Are Your Signup Forms Usable?

One of the things we like to stress around here when it comes to building a subscriber list is that “simple signup forms are good, and that you shouldn’t make signing up hard because then people… don’t sign up.

But sometimes it helps to hear what others outside the email marketing world have to say.

Our Director of Technology, Andy, passed me a blog post a while back that talks about usable registration forms.

The name of the post — “User Registration Pages Suck.” — might sound harsh, but it’s a helpful view into what your visitors may be thinking when they’re asked to sign up for something.

Lesson #1: What’s In It For The Subscriber?

If you’re going to require the subscriber to fill out a signup form, it had better be for something valuable.

In the first example on Codeulate, a signup form was required to signal approval of an article with a “thumbs-up.” Who’s going to be willing to fill out a signup form just to vote on an article?

Asking someone to sign up to your list is just like asking them to complete a business transaction — you want their time, attention and privacy (because once they provide their email address, they’re no longer anonymous to you).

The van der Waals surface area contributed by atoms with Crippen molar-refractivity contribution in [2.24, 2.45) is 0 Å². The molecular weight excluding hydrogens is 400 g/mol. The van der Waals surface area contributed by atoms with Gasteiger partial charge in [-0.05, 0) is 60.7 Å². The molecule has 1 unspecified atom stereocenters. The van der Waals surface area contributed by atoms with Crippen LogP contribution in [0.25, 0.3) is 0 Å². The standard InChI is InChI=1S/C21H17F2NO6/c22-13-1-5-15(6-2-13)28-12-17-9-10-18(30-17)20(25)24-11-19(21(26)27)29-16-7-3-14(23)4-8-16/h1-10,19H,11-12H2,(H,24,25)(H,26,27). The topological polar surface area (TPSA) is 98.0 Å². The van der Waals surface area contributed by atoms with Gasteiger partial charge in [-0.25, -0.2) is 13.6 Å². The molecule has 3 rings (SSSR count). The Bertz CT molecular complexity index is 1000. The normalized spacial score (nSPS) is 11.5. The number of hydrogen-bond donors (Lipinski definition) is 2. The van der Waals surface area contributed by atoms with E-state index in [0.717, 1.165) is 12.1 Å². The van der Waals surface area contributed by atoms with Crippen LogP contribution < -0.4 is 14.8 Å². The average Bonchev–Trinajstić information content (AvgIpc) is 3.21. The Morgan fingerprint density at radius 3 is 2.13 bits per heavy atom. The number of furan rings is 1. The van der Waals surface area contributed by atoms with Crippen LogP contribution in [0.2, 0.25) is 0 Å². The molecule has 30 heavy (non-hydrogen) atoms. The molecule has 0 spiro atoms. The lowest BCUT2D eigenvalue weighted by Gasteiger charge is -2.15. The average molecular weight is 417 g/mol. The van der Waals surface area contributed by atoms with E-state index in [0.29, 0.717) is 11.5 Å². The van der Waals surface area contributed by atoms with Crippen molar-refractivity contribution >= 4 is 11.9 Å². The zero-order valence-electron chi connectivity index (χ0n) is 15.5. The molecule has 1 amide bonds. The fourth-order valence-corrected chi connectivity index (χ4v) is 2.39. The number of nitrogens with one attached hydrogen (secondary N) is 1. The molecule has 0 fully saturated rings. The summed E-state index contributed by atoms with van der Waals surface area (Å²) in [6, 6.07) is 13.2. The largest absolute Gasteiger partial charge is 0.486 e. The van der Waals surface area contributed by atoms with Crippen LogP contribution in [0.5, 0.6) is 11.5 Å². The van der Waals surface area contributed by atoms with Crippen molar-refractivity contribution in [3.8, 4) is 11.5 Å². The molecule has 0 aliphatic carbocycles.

Make sure what you have to offer in exchange for that is more valuable to them than those things, or they won’t sign up.

Lesson #2: Make It Easy To Sign Up

Q: What’s the goal of an email signup form?

A: To get opt-in email subscribers.

Q: Why?

Q: So I can send them email messages.

Q: What do you NEED to know about them to do that?

A: Their email address. Maybe a name so I can address them personally.

Seems simple enough, yes?

So why are so many signup forms a mile and a half long? Do we really need to know company name, position title, budget, etc?

I’m all for targeting and segmentation, but they serve a purpose: to reach the right people with the right message at the right time.

It’s a registration form for a website. Not a medical history form. Not a mortgage application. Not a tax return.

If you’re asking someone for all this information up front, before they even know you, let alone trust you, many otherwise good prospects aren’t going to sign up, and then it won’t matter how narrowly you segment and target your subscribers, because you won’t have subscribers to reach.

This is why forms like the first one Codeulate points out bug me so much.

It’s a registration form for a website. Not a medical history form. Not a mortgage application. Not a tax return.

Why would you want to mimic those things with a form that, when you get down to it, is there to help you build a community around your website?

Take A Look at Their Recommendations

I don’t agree with everything the author says, particularly about delaying the signup as long as possible.

As we discuss in our webinars and elsewhere, using a signup form and an email campaign to build a relationship with visitors and get them back to your site is essential to your success.

That said, there are some good lessons here. Have a look, especially at the five suggestions at the end of the post.